Liverpool Cathedral is telling the story of Christ’s crucifixion in the city’s first Passion plays, Laura Davis reports
FRIENDSHIP, betrayal, a weeping mother and a man coming back from the dead – the Easter story has all the elements of a soap opera plotline. But it’s the one of the best known tales in history – also one of the most controversial – so how can it be told in a way that will encourage people to see it through fresh eyes?
Liverpool Cathedral associate organist Dan Bishop has taken inspiration from the past to stage the Easter story in a new way.
He and co-writer Mark Lovelady, a teacher at Glenburn Sports college in Skelmersdale, have created Liverpool’s first Passion plays, to be performed over three days during Holy Week.
Visitors will be taken through different spaces within the Cathedral as the story is relayed through a combination of liturgy, new writing and music.
The cast is made up of regular worshippers, choristers and members of the Cathedral’s Overcrofters youth group.
Most recent Passion play revivals – including the BBC’s live televised version in Manchester in 2006 and Hollywood actor Michael Sheen’s Passion in his hometown of Port Talbot, Wales, in 2011 – have taken place outside in the streets.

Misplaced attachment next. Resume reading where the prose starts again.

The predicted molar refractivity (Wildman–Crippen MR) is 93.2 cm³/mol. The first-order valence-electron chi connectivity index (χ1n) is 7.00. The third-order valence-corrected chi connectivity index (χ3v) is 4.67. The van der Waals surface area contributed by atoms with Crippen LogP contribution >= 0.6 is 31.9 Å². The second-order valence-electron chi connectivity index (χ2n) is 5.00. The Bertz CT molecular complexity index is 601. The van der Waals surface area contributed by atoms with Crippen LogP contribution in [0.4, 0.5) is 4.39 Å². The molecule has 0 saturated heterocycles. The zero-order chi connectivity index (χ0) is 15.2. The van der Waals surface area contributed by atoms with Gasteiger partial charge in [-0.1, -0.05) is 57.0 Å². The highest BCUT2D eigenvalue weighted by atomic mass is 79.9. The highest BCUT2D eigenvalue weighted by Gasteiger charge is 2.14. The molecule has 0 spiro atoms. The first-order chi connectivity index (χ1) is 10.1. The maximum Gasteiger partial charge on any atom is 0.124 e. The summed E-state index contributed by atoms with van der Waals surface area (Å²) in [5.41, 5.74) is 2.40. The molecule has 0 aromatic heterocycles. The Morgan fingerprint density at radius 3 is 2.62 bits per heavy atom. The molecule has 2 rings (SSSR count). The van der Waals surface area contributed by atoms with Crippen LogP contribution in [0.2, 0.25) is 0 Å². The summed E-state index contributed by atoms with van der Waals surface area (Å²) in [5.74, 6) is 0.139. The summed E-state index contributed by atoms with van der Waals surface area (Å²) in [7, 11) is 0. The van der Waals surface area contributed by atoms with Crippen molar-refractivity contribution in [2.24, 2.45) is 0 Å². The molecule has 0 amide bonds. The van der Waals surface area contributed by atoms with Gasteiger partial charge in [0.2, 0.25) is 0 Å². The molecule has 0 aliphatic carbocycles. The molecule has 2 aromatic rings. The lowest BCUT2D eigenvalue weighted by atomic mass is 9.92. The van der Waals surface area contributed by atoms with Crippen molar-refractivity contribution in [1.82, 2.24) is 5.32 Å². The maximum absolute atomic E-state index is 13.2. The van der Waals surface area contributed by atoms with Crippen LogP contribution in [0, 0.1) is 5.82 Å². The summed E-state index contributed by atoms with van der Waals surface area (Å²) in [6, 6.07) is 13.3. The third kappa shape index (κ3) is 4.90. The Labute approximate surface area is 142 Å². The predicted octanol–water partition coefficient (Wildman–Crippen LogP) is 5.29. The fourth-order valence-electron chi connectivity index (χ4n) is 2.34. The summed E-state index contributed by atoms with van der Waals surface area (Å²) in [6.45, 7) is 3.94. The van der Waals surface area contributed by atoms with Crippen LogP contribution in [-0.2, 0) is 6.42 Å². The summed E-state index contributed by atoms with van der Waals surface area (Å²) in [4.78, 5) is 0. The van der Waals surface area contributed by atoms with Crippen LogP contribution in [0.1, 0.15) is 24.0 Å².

“Rather than use other places in the city we thought the Cathedral was built because this story happened so it’s the ideal place to use for it,” says Bishop.
“We want people to experience the story how it might have been and to ask questions about it and themselves.”
The first 40-minute performance, on Monday, March 25, begins in the Cathedral Well, where Jesus (played by Mark Lewis, a member of the Cathedral’s catering staff) expels the money changers from the temple on his return to Jerusalem for Passover.
Jesus’s washing of his disciples feet will take place near the font beforeact one concludes with Judas Iscariot considering his betrayal of Christ to the chief priests under the Nave Bridge.
“We will leave the audience with a question and if they want to find out the answer they will have to come back again for the following two nights,” says Bishop.
Tuesday’s performance begins where Monday’s concluded and takes in the Last Supper, which will take place in the central space between the choir stalls and incorporate words from the Eucharistic prayer as well as two soloists singing the anthem The Father’s Love by Simon Lole.